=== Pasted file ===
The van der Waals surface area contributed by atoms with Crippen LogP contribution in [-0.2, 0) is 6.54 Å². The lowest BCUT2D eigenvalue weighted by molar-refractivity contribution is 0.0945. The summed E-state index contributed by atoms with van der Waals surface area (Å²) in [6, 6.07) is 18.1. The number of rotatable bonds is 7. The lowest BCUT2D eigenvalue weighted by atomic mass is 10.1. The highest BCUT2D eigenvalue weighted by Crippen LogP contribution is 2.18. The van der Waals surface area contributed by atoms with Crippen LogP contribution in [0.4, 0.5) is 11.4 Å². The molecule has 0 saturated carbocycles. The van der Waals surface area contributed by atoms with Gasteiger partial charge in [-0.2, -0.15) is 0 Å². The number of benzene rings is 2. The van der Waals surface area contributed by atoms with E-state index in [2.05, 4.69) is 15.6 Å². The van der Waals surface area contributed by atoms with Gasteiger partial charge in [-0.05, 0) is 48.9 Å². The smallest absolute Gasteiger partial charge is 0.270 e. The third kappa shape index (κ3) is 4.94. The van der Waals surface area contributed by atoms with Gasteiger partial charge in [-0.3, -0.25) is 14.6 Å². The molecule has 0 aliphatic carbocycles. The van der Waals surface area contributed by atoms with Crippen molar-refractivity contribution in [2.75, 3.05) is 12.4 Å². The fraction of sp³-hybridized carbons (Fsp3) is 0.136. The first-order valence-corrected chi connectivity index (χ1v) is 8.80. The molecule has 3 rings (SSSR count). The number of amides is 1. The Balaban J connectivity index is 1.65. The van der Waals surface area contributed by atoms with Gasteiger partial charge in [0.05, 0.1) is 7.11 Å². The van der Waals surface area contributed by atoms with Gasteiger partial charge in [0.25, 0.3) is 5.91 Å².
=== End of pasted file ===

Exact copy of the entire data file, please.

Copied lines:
The van der Waals surface area contributed by atoms with Crippen LogP contribution in [-0.2, 0) is 6.54 Å². The lowest BCUT2D eigenvalue weighted by molar-refractivity contribution is 0.0945. The summed E-state index contributed by atoms with van der Waals surface area (Å²) in [6, 6.07) is 18.1. The number of rotatable bonds is 7. The lowest BCUT2D eigenvalue weighted by atomic mass is 10.1. The highest BCUT2D eigenvalue weighted by Crippen LogP contribution is 2.18. The van der Waals surface area contributed by atoms with Crippen LogP contribution in [0.4, 0.5) is 11.4 Å². The molecule has 0 saturated carbocycles. The van der Waals surface area contributed by atoms with Gasteiger partial charge in [-0.2, -0.15) is 0 Å². The number of benzene rings is 2. The van der Waals surface area contributed by atoms with E-state index in [2.05, 4.69) is 15.6 Å². The van der Waals surface area contributed by atoms with Gasteiger partial charge in [-0.05, 0) is 48.9 Å². The smallest absolute Gasteiger partial charge is 0.270 e. The third kappa shape index (κ3) is 4.94. The van der Waals surface area contributed by atoms with Gasteiger partial charge in [-0.3, -0.25) is 14.6 Å². The molecule has 0 aliphatic carbocycles. The van der Waals surface area contributed by atoms with Crippen molar-refractivity contribution in [2.75, 3.05) is 12.4 Å². The fraction of sp³-hybridized carbons (Fsp3) is 0.136. The first-order valence-corrected chi connectivity index (χ1v) is 8.80. The molecule has 3 rings (SSSR count). The number of amides is 1. The Balaban J connectivity index is 1.65. The van der Waals surface area contributed by atoms with Gasteiger partial charge in [0.05, 0.1) is 7.11 Å². The van der Waals surface area contributed by atoms with Gasteiger partial charge in [0.25, 0.3) is 5.91 Å².